So you’re on your way to work, and the unthinkable happens – you are involved in a car accident, and you’ve sustained an injury that requires medical attention. Unfortunately, life does happen. What next? Regardless of your personal insurance coverage, regardless of who appears to be at fault, the first thing you need to do is seek medical treatment. Once you are on the road to recovery, you can consider the coverage of your medical and pharmaceutical bills.
(1) Where you have a car accident and (2) what type of automobile insurance coverage will generally govern how your medical bills will be paid. If you get into a car accident in a state that does not have “no fault” insurance, you will generally be responsible for paying your medical bills. However, some drivers in these states have medical payment insurance coverage (known in the industry as “med pay” coverage. This type of coverage will pay the medical bills of the driver and any passengers involved in the car accident with the insured, up to the limits of the “med pay” coverage. The limits of med pay is generally $10,000. Over that amount, you will be responsible for any medical bills.
In “no fault” states, payment of medical bills is a little different than the scenario described above. No fault insurance means that your automobile insurer will pay some or all of your medical bills if you get into an accident, no matter who is at fault. There is a limit to the amount of medical bills that your insurer will pay with this type of coverage, and that limit differs from state to state. It is generally $10,000 or less. If your medical bills exceed the amount of coverage, then you are responsible for the medical bills over the amount of the insurance coverage.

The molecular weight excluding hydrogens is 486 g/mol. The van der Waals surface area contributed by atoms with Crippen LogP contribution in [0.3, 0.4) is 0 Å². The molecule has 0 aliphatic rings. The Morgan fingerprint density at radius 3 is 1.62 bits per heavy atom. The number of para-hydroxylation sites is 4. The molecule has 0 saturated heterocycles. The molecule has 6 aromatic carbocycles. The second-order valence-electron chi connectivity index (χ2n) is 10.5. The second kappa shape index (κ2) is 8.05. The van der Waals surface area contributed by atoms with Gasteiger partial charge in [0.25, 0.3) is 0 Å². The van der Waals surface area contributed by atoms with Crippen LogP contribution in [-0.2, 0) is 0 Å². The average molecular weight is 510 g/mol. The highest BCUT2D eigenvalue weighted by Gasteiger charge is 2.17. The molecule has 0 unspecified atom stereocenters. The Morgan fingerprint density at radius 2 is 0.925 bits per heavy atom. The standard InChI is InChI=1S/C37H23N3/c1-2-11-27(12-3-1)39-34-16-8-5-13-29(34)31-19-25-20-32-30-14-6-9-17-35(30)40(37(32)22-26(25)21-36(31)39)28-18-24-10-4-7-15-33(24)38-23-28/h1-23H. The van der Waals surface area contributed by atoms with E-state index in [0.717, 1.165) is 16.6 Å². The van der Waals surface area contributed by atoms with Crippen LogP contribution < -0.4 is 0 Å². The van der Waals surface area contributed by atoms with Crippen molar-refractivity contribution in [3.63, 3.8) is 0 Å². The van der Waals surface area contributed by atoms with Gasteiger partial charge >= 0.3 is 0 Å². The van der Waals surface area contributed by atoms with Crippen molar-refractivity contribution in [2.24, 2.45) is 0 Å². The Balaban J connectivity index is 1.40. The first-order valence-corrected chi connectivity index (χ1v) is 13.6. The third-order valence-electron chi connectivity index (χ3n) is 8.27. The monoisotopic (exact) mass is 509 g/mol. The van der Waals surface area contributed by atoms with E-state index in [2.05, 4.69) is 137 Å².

In both of these scenarios, if you have health insurance coverage, your health insurance will pay the amount of medical bills in excess of the limits. Likewise, if you have Medicaid or are on Medicare, those entities will pay the bills that are incurred over and above the limits. If you do not have coverage, then you will be personally responsible for working out an arrangement with your medical provider.
If the other driver was at fault, any entity who pays your medical bills will likely seek to be paid back if you recover money from the at-fault driver (called “subrogation”). It is always best to contact a lawyer to help you through a situation like this to (1) help you through the process while you’re recovering and (2) to maximize your benefits to ensure all of your injuries are appropriately compensation.